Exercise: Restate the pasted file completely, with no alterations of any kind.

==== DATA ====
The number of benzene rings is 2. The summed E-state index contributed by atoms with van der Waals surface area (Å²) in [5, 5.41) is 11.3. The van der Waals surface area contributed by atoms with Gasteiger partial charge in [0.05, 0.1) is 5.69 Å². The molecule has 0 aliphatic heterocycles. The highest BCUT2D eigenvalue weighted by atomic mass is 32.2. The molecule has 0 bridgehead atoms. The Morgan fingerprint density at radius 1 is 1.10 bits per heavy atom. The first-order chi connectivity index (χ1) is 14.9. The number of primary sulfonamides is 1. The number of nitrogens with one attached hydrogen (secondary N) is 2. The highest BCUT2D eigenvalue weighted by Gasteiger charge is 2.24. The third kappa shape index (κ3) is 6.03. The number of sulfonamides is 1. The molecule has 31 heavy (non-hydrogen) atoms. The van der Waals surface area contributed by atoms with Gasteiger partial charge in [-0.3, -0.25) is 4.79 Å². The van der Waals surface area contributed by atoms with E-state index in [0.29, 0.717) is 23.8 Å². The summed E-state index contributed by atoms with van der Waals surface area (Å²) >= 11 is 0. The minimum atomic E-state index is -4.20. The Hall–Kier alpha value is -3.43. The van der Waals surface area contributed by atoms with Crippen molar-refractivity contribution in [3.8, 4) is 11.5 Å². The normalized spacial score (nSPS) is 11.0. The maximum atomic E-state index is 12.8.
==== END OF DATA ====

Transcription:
The number of benzene rings is 2. The summed E-state index contributed by atoms with van der Waals surface area (Å²) in [5, 5.41) is 11.3. The van der Waals surface area contributed by atoms with Gasteiger partial charge in [0.05, 0.1) is 5.69 Å². The molecule has 0 aliphatic heterocycles. The highest BCUT2D eigenvalue weighted by atomic mass is 32.2. The molecule has 0 bridgehead atoms. The Morgan fingerprint density at radius 1 is 1.10 bits per heavy atom. The first-order chi connectivity index (χ1) is 14.9. The number of primary sulfonamides is 1. The number of nitrogens with one attached hydrogen (secondary N) is 2. The highest BCUT2D eigenvalue weighted by Gasteiger charge is 2.24. The third kappa shape index (κ3) is 6.03. The number of sulfonamides is 1. The molecule has 31 heavy (non-hydrogen) atoms. The van der Waals surface area contributed by atoms with Gasteiger partial charge in [-0.3, -0.25) is 4.79 Å². The van der Waals surface area contributed by atoms with E-state index in [0.29, 0.717) is 23.8 Å². The summed E-state index contributed by atoms with van der Waals surface area (Å²) >= 11 is 0. The minimum atomic E-state index is -4.20. The Hall–Kier alpha value is -3.43. The van der Waals surface area contributed by atoms with Crippen molar-refractivity contribution in [3.8, 4) is 11.5 Å². The normalized spacial score (nSPS) is 11.0. The maximum atomic E-state index is 12.8.